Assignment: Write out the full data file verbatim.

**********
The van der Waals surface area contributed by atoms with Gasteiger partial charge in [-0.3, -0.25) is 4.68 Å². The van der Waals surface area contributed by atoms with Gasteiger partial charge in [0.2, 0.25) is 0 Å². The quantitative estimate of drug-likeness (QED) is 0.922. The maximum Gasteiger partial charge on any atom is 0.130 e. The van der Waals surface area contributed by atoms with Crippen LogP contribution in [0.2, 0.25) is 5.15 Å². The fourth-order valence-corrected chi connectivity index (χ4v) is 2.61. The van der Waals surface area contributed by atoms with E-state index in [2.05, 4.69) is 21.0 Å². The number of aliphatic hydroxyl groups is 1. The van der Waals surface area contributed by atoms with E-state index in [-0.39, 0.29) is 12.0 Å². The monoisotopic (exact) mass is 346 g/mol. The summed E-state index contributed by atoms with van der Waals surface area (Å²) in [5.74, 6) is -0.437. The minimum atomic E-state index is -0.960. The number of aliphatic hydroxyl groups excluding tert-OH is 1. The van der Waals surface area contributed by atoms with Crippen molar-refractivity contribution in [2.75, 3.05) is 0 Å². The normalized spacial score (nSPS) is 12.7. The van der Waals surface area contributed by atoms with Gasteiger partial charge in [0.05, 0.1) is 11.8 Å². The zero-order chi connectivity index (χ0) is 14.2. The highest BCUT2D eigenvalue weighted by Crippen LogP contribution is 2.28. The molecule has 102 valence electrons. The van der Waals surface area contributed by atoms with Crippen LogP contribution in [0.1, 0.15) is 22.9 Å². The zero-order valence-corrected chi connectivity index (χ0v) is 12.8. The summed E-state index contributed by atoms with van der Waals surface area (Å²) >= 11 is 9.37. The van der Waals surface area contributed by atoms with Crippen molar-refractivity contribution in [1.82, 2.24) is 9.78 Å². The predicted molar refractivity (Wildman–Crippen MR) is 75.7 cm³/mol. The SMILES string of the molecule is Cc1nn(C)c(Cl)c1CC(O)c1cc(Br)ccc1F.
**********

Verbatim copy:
The van der Waals surface area contributed by atoms with Gasteiger partial charge in [-0.3, -0.25) is 4.68 Å². The van der Waals surface area contributed by atoms with Gasteiger partial charge in [0.2, 0.25) is 0 Å². The quantitative estimate of drug-likeness (QED) is 0.922. The maximum Gasteiger partial charge on any atom is 0.130 e. The van der Waals surface area contributed by atoms with Crippen LogP contribution in [0.2, 0.25) is 5.15 Å². The fourth-order valence-corrected chi connectivity index (χ4v) is 2.61. The van der Waals surface area contributed by atoms with E-state index in [2.05, 4.69) is 21.0 Å². The number of aliphatic hydroxyl groups is 1. The van der Waals surface area contributed by atoms with E-state index in [-0.39, 0.29) is 12.0 Å². The monoisotopic (exact) mass is 346 g/mol. The summed E-state index contributed by atoms with van der Waals surface area (Å²) in [5.74, 6) is -0.437. The minimum atomic E-state index is -0.960. The number of aliphatic hydroxyl groups excluding tert-OH is 1. The van der Waals surface area contributed by atoms with Crippen molar-refractivity contribution in [2.75, 3.05) is 0 Å². The normalized spacial score (nSPS) is 12.7. The van der Waals surface area contributed by atoms with Gasteiger partial charge in [0.05, 0.1) is 11.8 Å². The zero-order chi connectivity index (χ0) is 14.2. The highest BCUT2D eigenvalue weighted by Crippen LogP contribution is 2.28. The molecule has 102 valence electrons. The van der Waals surface area contributed by atoms with Crippen LogP contribution in [0.1, 0.15) is 22.9 Å². The zero-order valence-corrected chi connectivity index (χ0v) is 12.8. The summed E-state index contributed by atoms with van der Waals surface area (Å²) >= 11 is 9.37. The van der Waals surface area contributed by atoms with Crippen molar-refractivity contribution in [1.82, 2.24) is 9.78 Å². The predicted molar refractivity (Wildman–Crippen MR) is 75.7 cm³/mol. The SMILES string of the molecule is Cc1nn(C)c(Cl)c1CC(O)c1cc(Br)ccc1F.